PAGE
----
Please view our FAQ for current information on fall semester services and spaces.

Read how Emory Libraries are confronting racism


In the Wake of Slavery and Dispossession

Emory, Racism and the Journey Towards Restorative Justice 

September 29, 2021 - October 1, 2021

Many universities are examining their histories and discovering their connections to slave labor and Indigenous dispossession. This symposium will highlight the ongoing efforts and research in the areas of slavery, dispossession, and restorative justice, with a focus on the legacy of racism and its enduring effects at Emory University. The sessions will include creative interpretations and dialogue, with a primary focus on the perspectives of Black, Native American, and Indigenous peoples. 

See the online program schedule for a complete list of sessions and speakers and our complementary programming for related and ongoing exhibitions. 

You can also sign up for symposium updates. 

The symposium begins Wednesday, September 29, 2021, at 5:45 pm with prayers, blessings, rituals, and acknowledgements, followed by keynote remarks and an outdoor meet and greet. The programming continues from 8 am to 6:45 pm on Thursday, September 30, on Emory University’s Atlanta campus, and 8 am to 6:15 pm on Friday, October 1, on its Oxford campus. 

For Emory and Oxford students, faculty, and staff: Volunteers will be important for this event. If you are interested in being a volunteer for the symposium, please sign up as soon as possible through Emory OPEN using the following links (you will need to sign in with your Emory ID and password):

COVID-19 safety precautions
Based on the current COVID-19 conditions in Atlanta, and in consultation with public health experts on and off campus, Emory University has developed guidelines and resources for a continued safe learning environment. Read more about Emory’s health and safety protocols

Related Links

Looking Forward

Emory University is a member of the Universities Studying Slavery consortium, which allows participating institutions to work together as they address both historical and contemporary issues dealing with race and inequality in higher education and in university communities.

Dive Deeper


We acknowledge that Emory University was founded in 1836 on the historic lands of the Muscogee (Creek) Nation, 15 years after the First Treaty of Indian Springs (1821) dispossessed the Muscogee of land including both Emory campus locations. We also acknowledge that Emory University's founders were slaveholders, and the Oxford campus was originally constructed by enslaved people. To these peoples and their descendants, we acknowledge the grave injustices inflicted on them, and we recognize the indelible mark of their labor on the creation of the university.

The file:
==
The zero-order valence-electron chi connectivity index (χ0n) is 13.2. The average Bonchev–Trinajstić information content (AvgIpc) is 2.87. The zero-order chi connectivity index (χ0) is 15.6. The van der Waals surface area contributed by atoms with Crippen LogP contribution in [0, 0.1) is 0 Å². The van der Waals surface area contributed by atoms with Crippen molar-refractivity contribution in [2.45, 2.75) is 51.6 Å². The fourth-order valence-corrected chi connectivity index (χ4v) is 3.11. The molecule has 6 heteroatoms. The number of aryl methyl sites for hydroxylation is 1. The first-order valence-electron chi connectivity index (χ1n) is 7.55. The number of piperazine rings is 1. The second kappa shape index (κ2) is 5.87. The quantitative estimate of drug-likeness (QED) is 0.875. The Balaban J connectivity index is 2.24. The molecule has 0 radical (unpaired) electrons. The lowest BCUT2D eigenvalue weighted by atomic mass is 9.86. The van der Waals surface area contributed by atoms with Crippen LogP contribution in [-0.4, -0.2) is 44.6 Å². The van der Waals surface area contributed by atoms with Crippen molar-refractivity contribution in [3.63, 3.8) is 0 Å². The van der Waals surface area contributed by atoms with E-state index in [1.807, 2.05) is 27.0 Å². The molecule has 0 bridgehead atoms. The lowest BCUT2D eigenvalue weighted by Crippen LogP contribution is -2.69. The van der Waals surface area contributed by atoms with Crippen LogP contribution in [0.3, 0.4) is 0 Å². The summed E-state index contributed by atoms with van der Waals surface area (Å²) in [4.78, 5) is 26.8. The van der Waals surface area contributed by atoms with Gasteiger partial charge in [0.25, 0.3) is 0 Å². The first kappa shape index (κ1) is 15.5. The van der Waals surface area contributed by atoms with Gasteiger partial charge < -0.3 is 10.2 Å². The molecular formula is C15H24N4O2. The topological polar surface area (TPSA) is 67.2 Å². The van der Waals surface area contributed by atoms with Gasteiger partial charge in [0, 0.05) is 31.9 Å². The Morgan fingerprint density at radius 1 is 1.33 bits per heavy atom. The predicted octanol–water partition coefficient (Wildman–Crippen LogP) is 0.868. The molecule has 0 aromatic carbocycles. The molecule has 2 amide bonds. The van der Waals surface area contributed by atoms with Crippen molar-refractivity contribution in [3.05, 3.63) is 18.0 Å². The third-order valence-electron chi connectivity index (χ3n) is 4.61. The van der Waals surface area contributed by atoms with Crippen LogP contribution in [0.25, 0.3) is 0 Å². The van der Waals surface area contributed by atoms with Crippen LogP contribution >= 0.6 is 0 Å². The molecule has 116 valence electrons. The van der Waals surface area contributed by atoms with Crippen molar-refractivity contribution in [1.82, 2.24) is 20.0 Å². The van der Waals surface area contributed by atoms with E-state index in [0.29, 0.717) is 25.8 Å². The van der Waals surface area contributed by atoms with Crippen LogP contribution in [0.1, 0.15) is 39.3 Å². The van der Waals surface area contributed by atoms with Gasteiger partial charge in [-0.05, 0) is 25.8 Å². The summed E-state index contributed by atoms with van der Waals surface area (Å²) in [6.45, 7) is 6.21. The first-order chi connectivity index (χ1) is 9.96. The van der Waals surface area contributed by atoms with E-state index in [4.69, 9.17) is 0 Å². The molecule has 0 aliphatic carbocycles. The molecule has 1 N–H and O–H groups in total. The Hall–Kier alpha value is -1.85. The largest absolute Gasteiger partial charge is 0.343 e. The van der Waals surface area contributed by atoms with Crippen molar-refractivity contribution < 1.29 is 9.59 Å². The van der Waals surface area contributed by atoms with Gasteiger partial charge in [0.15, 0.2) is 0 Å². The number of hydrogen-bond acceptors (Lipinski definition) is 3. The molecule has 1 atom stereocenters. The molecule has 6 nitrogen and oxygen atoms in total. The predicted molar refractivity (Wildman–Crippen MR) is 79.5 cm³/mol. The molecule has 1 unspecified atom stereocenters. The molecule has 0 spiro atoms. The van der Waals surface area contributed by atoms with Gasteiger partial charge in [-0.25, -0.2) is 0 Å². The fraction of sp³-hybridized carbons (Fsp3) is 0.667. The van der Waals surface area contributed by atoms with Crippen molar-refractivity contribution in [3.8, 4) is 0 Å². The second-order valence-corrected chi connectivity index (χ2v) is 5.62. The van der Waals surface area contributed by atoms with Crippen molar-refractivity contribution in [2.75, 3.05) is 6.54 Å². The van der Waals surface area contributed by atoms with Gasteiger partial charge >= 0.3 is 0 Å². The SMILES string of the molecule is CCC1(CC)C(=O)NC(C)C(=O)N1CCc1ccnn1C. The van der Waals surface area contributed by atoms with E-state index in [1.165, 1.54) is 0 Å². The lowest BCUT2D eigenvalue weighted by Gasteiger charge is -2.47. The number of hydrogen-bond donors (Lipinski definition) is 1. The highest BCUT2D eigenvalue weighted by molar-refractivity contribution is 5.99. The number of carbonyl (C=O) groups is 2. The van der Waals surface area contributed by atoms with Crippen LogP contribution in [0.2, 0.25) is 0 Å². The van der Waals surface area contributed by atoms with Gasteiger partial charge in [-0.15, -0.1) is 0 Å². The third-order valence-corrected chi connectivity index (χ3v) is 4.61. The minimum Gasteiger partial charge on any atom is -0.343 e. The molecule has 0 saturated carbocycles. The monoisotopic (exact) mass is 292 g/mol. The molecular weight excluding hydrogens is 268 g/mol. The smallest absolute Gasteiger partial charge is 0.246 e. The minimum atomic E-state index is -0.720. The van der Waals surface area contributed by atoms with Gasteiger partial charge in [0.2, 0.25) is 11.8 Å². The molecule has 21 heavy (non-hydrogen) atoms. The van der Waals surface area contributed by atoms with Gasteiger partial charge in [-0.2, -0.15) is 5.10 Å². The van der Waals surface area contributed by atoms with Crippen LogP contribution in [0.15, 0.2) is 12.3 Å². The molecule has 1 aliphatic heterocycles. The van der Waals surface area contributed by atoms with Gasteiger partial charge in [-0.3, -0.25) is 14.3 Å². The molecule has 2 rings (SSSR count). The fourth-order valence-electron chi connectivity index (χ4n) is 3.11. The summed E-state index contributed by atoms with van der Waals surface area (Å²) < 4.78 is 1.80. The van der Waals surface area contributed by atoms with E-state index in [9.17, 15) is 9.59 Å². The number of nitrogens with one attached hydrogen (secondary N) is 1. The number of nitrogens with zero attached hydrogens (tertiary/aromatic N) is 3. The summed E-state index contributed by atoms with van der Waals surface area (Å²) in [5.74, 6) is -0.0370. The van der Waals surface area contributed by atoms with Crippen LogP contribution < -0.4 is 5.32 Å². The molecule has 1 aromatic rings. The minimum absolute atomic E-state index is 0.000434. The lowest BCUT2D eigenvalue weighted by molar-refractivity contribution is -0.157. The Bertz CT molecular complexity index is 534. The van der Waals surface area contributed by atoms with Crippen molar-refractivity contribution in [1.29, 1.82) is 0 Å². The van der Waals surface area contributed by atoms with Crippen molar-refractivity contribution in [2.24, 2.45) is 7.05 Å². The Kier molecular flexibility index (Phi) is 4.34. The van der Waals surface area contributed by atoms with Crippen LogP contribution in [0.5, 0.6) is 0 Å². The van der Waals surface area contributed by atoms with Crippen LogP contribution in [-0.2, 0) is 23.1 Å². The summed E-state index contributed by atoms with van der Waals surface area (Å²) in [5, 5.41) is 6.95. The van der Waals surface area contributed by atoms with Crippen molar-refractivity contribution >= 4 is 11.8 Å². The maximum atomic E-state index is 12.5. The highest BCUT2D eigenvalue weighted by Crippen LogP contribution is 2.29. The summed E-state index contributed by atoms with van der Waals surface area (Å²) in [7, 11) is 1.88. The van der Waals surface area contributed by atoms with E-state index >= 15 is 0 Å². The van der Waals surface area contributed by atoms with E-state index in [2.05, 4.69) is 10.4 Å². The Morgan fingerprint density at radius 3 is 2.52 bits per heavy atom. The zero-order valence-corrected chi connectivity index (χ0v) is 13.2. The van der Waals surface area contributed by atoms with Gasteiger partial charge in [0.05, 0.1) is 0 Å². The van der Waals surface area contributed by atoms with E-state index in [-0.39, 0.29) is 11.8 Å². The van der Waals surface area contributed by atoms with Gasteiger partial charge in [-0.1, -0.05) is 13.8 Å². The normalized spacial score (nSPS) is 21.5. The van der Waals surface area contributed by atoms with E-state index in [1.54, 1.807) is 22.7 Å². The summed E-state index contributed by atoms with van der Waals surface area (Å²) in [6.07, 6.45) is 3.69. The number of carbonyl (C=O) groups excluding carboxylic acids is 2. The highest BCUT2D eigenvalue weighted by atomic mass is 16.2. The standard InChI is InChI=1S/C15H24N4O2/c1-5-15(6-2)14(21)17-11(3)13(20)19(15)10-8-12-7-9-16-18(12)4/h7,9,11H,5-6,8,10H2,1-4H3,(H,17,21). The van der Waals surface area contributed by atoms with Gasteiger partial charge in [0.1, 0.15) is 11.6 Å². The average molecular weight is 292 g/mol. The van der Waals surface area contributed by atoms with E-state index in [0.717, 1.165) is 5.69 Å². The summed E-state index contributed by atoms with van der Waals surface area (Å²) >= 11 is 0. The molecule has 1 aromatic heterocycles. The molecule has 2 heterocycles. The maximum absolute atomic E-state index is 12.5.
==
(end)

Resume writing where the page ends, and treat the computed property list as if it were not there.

Collage Images

Black-and-white photos of Black student activists at Emory University (Emory University Archives) 

Rare first edition of David Walker's 19th century anti-slavery book, "Appeal" owned and signed by W.E.B. Du Bois, acquired by Emory University's Stuart A. Rose Manuscript, Archives and Rare Book Library

Photograph of Muscogee Creek Nation leader Chitto Harjo (Chief Crazy Snake), a vocal opponent of government efforts to divide communal land into individually owned allotments (Library of Congress)

Atlanta Journal newspaper article on Kitty's Cottage in Oxford, GA, home to a woman who was enslaved by one of Emory University's trustees

15th-century AD Mississippian shell gorget (pendant), with spirals and land representation (Michael C. Carlos Museum)

Portrait of Frederick Douglass featured in an original copy of one of the abolitionist’s autobiographies, “My Bondage and My Freedom,” published in 1855 (Rose Library)

1850 edition of The Narrative of Sojourner Truth acquired by the Stuart A. Rose Manuscript, Archives and Rare Book Library (article on p. 31)

1925 aerial view of original buildings on Emory University's Oxford campus, which were constructed with slave labor (Emory University Archives)

EO/AA/Disability/Veteran Employer